National Novel Writing Month: Stunning Success Stories
Posted on October 28, 2019 by Paul Kibala
Despite attracting just 21 participants in its first run, National Novel Writing Month (NaNoWriMo for short) has surged in popularity in recent years to become a worldwide event with over 200,000 participants. Every November, free-form prose and involvement in the program’s active online community are strongly encouraged to help novice writers reach the 50,000 word mark, which is the minimum length of a novel. The goal is not to have a finished product at the end of the month, but rather to see this challenging endeavor through to its end. East Brunswick Public Library is here to help with this endeavor with a NaNoWriMo display featuring motivating writing advice and a collection of books inspired by this event, along with other hands-on programs such as writing workshops and an author panel on November 29th. Here’s a peak into the creative genius that was brought to light by National Novel Writing Month:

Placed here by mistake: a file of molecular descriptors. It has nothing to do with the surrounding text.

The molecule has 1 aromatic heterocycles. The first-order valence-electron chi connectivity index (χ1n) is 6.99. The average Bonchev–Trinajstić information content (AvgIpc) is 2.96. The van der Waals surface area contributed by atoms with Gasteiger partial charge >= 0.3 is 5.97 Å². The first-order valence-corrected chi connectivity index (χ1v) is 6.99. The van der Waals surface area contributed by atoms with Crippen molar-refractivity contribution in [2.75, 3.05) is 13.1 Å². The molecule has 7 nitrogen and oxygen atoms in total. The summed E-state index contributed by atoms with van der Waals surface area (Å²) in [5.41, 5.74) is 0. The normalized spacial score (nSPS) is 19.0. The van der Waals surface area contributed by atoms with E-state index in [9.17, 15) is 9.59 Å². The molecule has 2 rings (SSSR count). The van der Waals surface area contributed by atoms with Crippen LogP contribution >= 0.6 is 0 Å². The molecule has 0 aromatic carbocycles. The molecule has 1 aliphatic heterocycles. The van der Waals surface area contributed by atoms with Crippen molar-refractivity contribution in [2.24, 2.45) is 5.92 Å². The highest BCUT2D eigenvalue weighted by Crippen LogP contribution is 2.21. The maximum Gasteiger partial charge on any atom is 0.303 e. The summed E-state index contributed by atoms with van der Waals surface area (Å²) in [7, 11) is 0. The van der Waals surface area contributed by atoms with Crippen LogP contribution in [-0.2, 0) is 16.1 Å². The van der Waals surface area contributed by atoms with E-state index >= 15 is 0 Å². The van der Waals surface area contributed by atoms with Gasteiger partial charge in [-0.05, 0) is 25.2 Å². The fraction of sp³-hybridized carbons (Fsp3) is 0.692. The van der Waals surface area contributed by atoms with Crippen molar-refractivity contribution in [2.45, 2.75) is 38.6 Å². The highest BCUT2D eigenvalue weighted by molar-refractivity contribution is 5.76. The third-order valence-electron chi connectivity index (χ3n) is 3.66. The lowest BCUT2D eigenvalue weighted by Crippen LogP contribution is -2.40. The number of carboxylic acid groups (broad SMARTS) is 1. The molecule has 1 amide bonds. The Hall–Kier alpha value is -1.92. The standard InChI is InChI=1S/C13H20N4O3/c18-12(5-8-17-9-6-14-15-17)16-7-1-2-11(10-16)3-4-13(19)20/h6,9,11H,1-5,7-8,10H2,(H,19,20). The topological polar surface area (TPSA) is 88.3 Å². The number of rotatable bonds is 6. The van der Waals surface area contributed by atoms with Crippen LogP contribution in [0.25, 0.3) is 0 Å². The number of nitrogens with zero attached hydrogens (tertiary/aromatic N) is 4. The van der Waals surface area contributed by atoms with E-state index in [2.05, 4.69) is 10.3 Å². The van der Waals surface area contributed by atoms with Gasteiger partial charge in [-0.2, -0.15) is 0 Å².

The Night Circus, written by Erin Morgenstern in 2004, started as a loose idea filled with disjointed characters and plot lines. It remained this way for years before she thoroughly edited it into a cohesive fantasy novel that would go on to become a New York Times Bestseller. Wool is a dystopian science fiction novel about the overwhelming, often destructive power of curiosity. Set in a bleak future where humanity is forced to live their entire lives inside, this 2011 book concerns those who dare to dream about a life free from such physical constraints. Originally published as an eBook, Wool’s success helped to popularize self-publishing as a viable career path.
Having already written such hits as Attachments and Eleanor & Park, Rainbow Rowell still looked to NaNoWriMo for motivation. What emerged from this personal challenge was the 2013 smash hit Fangirl, a touching coming-of-age story about the intersection of fan fiction and teenage romance. Rowell credits the project with inspiring “some of the bravest writing” she has done so far. Water for Elephants, adapted into a film starring Robert Pattinson and Reese Witherspoon, also started as a NaNoWriMo pursuit. It uses the escapism of a romantic affair set at a circus to distract from the treachery of the Great Depression in a deeply affecting manner.
These examples demonstrate that, regardless of your particular genre of interest or personal writing approach, there is creativity lurking within all of us.